Similarly, Geoffroy[11] argues that Baudrillard would not have been happy with Possamai’s "re-adaptation". For Baudrillard,[9] religion had been out of the hyper-reality picture for a long time. Religion was an illusion of modernity that could not exist in hyper-reality, as our value systems exclude predestination of evil. Baudrillard was very cynical of the ability of popular culture to provide any sort of meaning: It is a form of alienation that cannot be a source of inspiration. Due to this, Geoffroy argues that it is unclear how hyper-real religions can be a re-adaptation of Baudrillard, since he does not acknowledge religion or the liberating effects of popular culture in his work. He suggests that what Possamai has done is to reinterpret Baudrillard. Geoffroy puts forward James A. Beckford's[15] theories on "religion as a cultural resource", Forgues [16] "symbolic activity" and Luckmann's [17] "Invisible Religion" as alternative theories that could have been chosen to express Possamai's idea of hyper-real religions. However he concludes that it works as a useful and enlightening ‘re-interpretation’ of hyper-reality.

Davidsen[7][13] concludes similarly, that this is a distinct class of religions but that we cannot meaningfully refer to them as hyper-real. He offers "fiction-based religion" as a more accurate term. Fiction-based religions draw their main inspiration from fictional narratives (e.g., Star Wars and The Lord of the Rings) which do not claim to refer to the actual world, but create a fictional world of their own. He draws a distinction between fiction (such as Star Wars), which does not claim to refer to the actual world, and history, including religious narratives, which does make such a claim. Third, he criticizes scholars like Cusack[14] who argue that fandom, for instance, Star Trek fandom, is a form of religion. He draws an analytical distinction between religion and play, which he suggests makes it possible to distinguish between religious use of fiction (fiction-based religion) and playful engagement with fiction (fandom). Barker[12] also questions whether there is a need to include these social manifestations as part of the concept of religion when perhaps they are examples of secular fiction, rather than religion, thus hyper-real religions blur the line between religion and non-religion, bringing more ideas and objects into the fold of religion.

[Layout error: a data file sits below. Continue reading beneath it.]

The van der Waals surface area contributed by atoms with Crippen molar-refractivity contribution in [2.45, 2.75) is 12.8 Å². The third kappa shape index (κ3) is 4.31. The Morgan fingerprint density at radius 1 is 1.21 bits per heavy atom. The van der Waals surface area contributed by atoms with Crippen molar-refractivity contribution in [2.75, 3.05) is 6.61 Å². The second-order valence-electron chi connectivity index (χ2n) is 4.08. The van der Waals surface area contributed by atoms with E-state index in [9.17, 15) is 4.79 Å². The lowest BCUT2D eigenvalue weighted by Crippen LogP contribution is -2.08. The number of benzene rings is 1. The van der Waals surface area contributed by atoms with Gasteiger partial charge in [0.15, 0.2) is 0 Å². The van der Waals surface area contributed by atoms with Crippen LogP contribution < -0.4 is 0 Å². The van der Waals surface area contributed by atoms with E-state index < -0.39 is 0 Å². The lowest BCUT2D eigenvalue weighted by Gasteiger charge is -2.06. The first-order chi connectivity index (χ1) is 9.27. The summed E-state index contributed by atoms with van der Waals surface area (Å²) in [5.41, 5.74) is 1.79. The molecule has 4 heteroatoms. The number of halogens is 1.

Authors criticize the supposedly subjective nature of such consumer religions and Possamai’s use of the term "subjective myth". Roeland[18] uses Possamai’s discussion of individualistic consumer religions to compare the subjectivity of such religious consumers with the realist construction of the evangelical Christian God. While the meaning of God and religion are subjective to Possamai’s subjective myth driven consumers, Dutch Christian evangelicals believe that their religion and God exist independently of our subjective desires and constructions. Thus, while subjectivism is present in evangelical circles, by the experiential orientation that they employ, it is employed to explore the real presence of God. The reality of God is experienced subjectively and attests to His reality. Thus, subjective perceptions of religious ideas do not necessarily negate their reality for practitioners and the authenticity of the experience can remain.

Likewise, Johan Roeland, Stef Aupers, Dick Houtman, Martijn de Koning, and Ineke Noomen[19] criticize Possamai's idea of the New Age being constructed by the subjective myths of practitioners. They suggest that these portrayals show the New Age as spiritually and religiously incoherent. To the authors, this is an unfair portrayal which misses the fact that "self-spirituality" is a shared myth amongst New Age practitioners, one which goes beyond a personal story or subjective myth. They suggest, against Possamai, that the New Age is not a postmodern flight to the surface but a quest for solid foundations in a world ruined by complacent and shiftless religion. Anneke van Otterloo, Stef Aupers and Dick Houtman[20] also argue that the New Age milieu is not as individualistic and rhizomic as accounts such as Possamai's make it seem. They argue that this is due to New Age diffusion into Western culture by cultural and popular sources.

There are criticisms of Possamai's use of consumption. Paul Heelas[21] critiques Possamai's view that the New Age is a consumer religion par excellence with a specific focus on individualistic preferences. He suggests that the practices of the New Age require a relational element that connects the Me to the We and thus are far less consumeristic and individualistic than Possamai argues. He argues that although Possamai denotes New Age as the consumer religion par excellence, he does little to discuss the actual processes that he thinks lead to this label. According to Heelas ‘Consumption’ and the ‘Consumer’ as words and processes remain undefined in Possamai's work and the work of many others in the field.